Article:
Policy: What Wikipedia is not
Wikipedia's policy, What Wikipedia is not, is lengthy, so this section just hits the highlights. Aside from the what seem obvious to more experienced editors at Wikipedia ("Wikipedia is not a blog, Web space provider, social networking, or memorial site", "Wikipedia is not a mirror or a repository of links, images, or media files") and ones that follow from sister projects ("Wikipedia is not a dictionary", "Wikipedia is not a textbook"), here are several that readers and contributors frequently misunderstand:
- Wikipedia is not a publisher of original thought. You won't find ground-breaking analysis, original reporting, or anything else in Wikipedia that hasn't been published elsewhere first. (If you do find any of these, it's a violation of the rules and likely to be removed when other editors discover it.) Thousands of wikis do welcome original research and original writing, but Wikipedia isn't one of them. (You'll find hundreds listed at WikiIndex.org, a site not associated with Wikipedia.)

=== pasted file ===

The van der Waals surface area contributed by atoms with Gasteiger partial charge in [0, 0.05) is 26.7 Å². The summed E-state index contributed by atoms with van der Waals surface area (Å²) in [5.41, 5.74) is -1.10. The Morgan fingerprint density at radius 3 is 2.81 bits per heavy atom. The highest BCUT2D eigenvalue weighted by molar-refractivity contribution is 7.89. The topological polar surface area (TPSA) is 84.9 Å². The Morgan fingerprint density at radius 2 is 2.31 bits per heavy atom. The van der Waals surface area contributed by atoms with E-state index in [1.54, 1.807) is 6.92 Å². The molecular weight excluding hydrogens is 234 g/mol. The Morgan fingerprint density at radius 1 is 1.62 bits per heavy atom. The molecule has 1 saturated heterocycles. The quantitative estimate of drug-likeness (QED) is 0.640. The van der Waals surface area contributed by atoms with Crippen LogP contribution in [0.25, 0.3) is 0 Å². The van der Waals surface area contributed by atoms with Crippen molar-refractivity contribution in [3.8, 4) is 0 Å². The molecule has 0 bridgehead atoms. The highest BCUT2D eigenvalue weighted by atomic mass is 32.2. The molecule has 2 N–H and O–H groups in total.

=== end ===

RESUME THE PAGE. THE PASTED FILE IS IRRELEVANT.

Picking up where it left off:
- Wikipedia is not a directory. Articles aren't intended to help you navigate a local bureaucracy, find the nearest Italian restaurant, or otherwise include information that other Web pages do a perfectly fine job of maintaining.
- Wikipedia is not a manual or guidebook. Wikipedia articles aren't intended to offer advice, or to include, tutorials, walk-throughs, instruction manuals, game guides, recipes, or travel or other guides.
- There actually are wikis for how-to stuff (wikiHow.com) and for travel (Wikivoyage.org), but only the latter is affiliated with the Wikimedia Foundation and its projects.